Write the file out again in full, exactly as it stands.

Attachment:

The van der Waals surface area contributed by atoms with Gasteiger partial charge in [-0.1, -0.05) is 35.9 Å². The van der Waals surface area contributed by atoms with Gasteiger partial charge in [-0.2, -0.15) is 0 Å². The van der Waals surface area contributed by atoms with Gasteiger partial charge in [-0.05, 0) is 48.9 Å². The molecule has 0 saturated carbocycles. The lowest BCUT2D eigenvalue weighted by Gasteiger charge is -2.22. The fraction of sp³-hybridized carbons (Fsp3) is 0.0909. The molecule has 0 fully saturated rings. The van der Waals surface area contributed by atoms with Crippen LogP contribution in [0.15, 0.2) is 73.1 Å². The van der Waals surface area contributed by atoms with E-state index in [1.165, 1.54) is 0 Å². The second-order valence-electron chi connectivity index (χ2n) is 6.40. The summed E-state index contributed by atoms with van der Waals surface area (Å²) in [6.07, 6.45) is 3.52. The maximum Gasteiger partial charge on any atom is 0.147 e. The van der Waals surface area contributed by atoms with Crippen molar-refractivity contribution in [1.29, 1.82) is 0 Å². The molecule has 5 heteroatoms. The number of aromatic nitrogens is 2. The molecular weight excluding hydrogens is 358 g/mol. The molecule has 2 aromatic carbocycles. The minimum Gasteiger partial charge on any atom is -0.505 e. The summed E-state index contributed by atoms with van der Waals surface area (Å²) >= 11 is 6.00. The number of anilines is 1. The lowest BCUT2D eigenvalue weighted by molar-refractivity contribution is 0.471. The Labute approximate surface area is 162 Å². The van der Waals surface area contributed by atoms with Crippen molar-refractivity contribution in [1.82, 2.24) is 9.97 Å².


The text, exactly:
The van der Waals surface area contributed by atoms with Gasteiger partial charge in [-0.1, -0.05) is 35.9 Å². The van der Waals surface area contributed by atoms with Gasteiger partial charge in [-0.2, -0.15) is 0 Å². The van der Waals surface area contributed by atoms with Gasteiger partial charge in [-0.05, 0) is 48.9 Å². The molecule has 0 saturated carbocycles. The lowest BCUT2D eigenvalue weighted by Gasteiger charge is -2.22. The fraction of sp³-hybridized carbons (Fsp3) is 0.0909. The molecule has 0 fully saturated rings. The van der Waals surface area contributed by atoms with Crippen LogP contribution in [0.15, 0.2) is 73.1 Å². The van der Waals surface area contributed by atoms with E-state index in [1.165, 1.54) is 0 Å². The second-order valence-electron chi connectivity index (χ2n) is 6.40. The summed E-state index contributed by atoms with van der Waals surface area (Å²) in [6.07, 6.45) is 3.52. The maximum Gasteiger partial charge on any atom is 0.147 e. The van der Waals surface area contributed by atoms with Crippen molar-refractivity contribution in [1.29, 1.82) is 0 Å². The molecule has 5 heteroatoms. The number of aromatic nitrogens is 2. The molecular weight excluding hydrogens is 358 g/mol. The molecule has 2 aromatic carbocycles. The minimum Gasteiger partial charge on any atom is -0.505 e. The summed E-state index contributed by atoms with van der Waals surface area (Å²) >= 11 is 6.00. The number of anilines is 1. The lowest BCUT2D eigenvalue weighted by molar-refractivity contribution is 0.471. The Labute approximate surface area is 162 Å². The van der Waals surface area contributed by atoms with Crippen molar-refractivity contribution in [1.82, 2.24) is 9.97 Å².